*Military dining halls don’t get Michelin star ratings, I’m lying.
The Maginot Line was so expensive to build, that it was never finished. Not only was it basically ineffectual, it also took funds away from the rest of the army, making the French unprepared to fight for war.
So during World War II, when the Germans were like, “We are going to occupy you tomorrow afternoon at 1pm on the dot,” the French were like, “But that’s when lunch is served! Nevermind, we’ll stay in our bunkers and eat, because your artillery fire cannot reach our dining halls.”
Then the Germans, as promised, flanked the Maginot line, and without any resistance, conquered France. “Hail Hitler!” they said. “You fucking idiots.”
Something about visiting the ruins of the old war fortresses in Savannah kind of reminded me of the Maginot Line. It could be that Savannah fell so easily during the Civil War. Or it could be that, unlike the French, the United States has never been attacked directly, so the fortresses seem superfluous. All of the bunkers and fortresses that the army built as a system of defense during, for example, the Spanish American War, seem almost bombastic because let’s be honest, did that war even exist? Or was it just invented to trip people up on their AP American History tests? And if it did exist, were the Spanish really going to come at the coast of Georgia?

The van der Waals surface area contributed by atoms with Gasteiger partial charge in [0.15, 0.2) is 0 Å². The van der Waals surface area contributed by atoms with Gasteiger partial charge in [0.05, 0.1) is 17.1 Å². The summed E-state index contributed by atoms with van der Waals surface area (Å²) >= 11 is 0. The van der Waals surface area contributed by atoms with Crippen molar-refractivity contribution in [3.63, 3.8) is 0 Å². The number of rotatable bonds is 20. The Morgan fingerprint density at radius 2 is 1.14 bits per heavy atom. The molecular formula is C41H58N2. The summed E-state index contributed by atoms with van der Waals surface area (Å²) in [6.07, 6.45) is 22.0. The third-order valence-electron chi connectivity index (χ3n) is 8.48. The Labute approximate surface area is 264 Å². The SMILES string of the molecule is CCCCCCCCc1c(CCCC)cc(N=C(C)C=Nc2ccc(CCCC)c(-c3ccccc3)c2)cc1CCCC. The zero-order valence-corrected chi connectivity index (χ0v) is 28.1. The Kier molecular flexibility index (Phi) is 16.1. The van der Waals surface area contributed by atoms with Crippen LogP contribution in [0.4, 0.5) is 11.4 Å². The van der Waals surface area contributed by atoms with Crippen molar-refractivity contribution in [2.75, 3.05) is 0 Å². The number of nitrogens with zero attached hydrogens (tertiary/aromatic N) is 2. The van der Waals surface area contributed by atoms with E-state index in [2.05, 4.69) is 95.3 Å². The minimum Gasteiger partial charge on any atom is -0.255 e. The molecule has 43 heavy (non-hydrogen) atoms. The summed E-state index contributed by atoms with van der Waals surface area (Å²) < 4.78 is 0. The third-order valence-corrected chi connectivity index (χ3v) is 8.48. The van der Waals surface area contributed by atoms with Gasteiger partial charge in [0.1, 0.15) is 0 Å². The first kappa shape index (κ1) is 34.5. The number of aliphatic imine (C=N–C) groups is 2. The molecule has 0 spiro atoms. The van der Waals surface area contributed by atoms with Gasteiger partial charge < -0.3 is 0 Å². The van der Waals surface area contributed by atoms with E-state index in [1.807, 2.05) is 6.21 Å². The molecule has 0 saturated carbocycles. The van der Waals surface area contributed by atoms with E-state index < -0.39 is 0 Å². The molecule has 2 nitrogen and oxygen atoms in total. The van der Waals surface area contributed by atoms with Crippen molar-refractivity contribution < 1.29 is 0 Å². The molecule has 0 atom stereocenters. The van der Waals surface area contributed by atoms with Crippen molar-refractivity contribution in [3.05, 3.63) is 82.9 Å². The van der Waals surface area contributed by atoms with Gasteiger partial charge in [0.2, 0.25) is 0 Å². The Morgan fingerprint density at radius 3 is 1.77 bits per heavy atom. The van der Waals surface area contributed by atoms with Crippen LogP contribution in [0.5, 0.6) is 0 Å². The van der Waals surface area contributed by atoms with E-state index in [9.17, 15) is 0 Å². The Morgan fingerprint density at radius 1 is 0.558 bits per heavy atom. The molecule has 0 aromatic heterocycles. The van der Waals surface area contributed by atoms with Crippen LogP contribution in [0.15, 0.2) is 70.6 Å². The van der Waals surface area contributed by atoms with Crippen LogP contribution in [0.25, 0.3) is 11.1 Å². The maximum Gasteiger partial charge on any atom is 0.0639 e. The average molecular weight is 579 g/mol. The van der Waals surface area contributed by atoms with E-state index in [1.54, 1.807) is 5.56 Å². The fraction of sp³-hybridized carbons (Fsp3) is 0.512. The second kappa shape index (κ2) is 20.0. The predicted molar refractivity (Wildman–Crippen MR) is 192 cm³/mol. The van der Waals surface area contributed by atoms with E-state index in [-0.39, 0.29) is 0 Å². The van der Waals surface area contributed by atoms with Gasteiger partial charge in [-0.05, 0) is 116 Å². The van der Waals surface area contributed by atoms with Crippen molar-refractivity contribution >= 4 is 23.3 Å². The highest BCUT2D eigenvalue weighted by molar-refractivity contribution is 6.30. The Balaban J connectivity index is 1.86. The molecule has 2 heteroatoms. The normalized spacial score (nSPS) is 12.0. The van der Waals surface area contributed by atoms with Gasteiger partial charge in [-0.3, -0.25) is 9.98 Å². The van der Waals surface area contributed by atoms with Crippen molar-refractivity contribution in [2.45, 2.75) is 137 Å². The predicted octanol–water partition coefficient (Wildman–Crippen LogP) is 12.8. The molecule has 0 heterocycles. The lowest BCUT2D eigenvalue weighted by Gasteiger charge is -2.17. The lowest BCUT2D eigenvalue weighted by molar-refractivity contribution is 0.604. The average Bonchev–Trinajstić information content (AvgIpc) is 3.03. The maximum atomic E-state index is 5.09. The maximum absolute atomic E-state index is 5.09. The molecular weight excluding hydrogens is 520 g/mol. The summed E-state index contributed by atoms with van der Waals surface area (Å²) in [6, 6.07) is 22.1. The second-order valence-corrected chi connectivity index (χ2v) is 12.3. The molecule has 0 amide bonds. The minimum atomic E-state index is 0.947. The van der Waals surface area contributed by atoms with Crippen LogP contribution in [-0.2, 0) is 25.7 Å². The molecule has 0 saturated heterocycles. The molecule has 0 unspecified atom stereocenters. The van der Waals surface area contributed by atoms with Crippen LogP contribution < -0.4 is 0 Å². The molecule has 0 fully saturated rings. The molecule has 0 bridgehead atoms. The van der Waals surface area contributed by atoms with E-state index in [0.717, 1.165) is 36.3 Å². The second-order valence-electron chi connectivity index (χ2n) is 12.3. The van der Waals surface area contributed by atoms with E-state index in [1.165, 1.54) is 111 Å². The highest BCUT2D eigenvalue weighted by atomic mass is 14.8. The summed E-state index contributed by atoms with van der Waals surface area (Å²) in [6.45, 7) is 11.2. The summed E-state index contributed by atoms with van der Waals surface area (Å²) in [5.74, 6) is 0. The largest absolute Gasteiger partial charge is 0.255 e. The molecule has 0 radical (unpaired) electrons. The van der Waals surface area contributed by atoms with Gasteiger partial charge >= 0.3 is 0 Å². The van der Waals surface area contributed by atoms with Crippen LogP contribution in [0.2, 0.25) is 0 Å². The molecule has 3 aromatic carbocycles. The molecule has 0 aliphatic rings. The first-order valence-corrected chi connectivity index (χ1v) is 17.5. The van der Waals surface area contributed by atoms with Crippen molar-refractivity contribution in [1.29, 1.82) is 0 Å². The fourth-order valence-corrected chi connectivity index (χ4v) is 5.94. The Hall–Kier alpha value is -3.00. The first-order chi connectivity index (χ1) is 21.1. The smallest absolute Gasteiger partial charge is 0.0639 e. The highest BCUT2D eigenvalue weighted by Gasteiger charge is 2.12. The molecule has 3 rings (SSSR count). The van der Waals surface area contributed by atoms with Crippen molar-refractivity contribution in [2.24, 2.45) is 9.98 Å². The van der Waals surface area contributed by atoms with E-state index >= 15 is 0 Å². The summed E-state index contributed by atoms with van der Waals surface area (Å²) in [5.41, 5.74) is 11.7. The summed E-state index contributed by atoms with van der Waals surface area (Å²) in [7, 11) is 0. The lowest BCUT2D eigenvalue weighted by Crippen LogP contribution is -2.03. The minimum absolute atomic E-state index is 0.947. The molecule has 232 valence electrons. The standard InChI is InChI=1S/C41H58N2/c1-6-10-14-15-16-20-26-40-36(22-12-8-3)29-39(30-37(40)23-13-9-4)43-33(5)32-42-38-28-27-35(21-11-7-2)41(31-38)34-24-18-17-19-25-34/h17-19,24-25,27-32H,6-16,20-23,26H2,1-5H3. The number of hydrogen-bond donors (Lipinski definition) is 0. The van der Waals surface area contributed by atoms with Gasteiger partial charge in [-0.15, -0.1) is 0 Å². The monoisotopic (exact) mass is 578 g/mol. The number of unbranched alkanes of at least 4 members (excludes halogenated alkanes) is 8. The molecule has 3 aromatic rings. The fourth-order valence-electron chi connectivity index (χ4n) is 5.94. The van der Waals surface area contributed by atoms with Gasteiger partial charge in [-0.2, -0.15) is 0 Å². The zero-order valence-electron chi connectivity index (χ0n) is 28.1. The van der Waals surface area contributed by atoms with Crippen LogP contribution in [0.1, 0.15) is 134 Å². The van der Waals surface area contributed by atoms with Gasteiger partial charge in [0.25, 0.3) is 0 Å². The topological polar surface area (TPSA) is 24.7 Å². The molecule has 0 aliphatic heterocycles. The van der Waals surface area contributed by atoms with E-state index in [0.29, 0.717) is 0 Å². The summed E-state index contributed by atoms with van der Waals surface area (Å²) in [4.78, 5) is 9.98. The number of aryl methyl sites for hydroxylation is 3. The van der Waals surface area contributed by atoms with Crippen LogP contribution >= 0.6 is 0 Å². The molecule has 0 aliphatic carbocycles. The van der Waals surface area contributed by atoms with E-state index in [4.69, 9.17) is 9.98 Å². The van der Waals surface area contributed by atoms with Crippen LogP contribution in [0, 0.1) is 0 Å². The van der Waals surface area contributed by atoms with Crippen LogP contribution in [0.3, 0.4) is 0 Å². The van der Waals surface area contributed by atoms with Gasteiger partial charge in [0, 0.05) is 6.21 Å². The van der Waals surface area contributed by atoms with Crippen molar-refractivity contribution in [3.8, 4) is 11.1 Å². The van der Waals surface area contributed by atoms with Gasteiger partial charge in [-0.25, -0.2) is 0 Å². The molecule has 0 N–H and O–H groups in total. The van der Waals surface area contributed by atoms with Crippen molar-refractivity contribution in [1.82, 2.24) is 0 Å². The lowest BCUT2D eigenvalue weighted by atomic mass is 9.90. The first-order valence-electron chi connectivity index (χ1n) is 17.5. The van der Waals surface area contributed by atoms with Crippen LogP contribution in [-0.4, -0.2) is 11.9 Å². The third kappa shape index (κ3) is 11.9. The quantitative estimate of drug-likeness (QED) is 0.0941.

Maybe they were. I don’t know a goddamn thing about fake history. But what I do know is that the main fortress that Caleb and I visited, Fort Pulaski, quite easily fell the first time it was tested, by Union Forces on April 10, 1862.
Fort Pulaski was built in 1829, as part of a system of coastal defenses first ordered by President James Madison after the War of 1812. It was named after a Polish cavalryman, Casimir Pulaski, who fought under George Washington in the Revolutionary War.
The fort was made out of almost 25,000,000 bricks mired in the muddy marshes between Savannah and Tybee Island, which at the time was mostly uninhabited. It cost an estimated $1,000,000 to build, and was completed in 1847. The walls were 11 feet thick, and were thought to be impenetrable by canon fire. Robert E. Lee, who at one point was in command of the fort, said: “One might as well bombard the Rocky Mountains as Fort Pulaski.”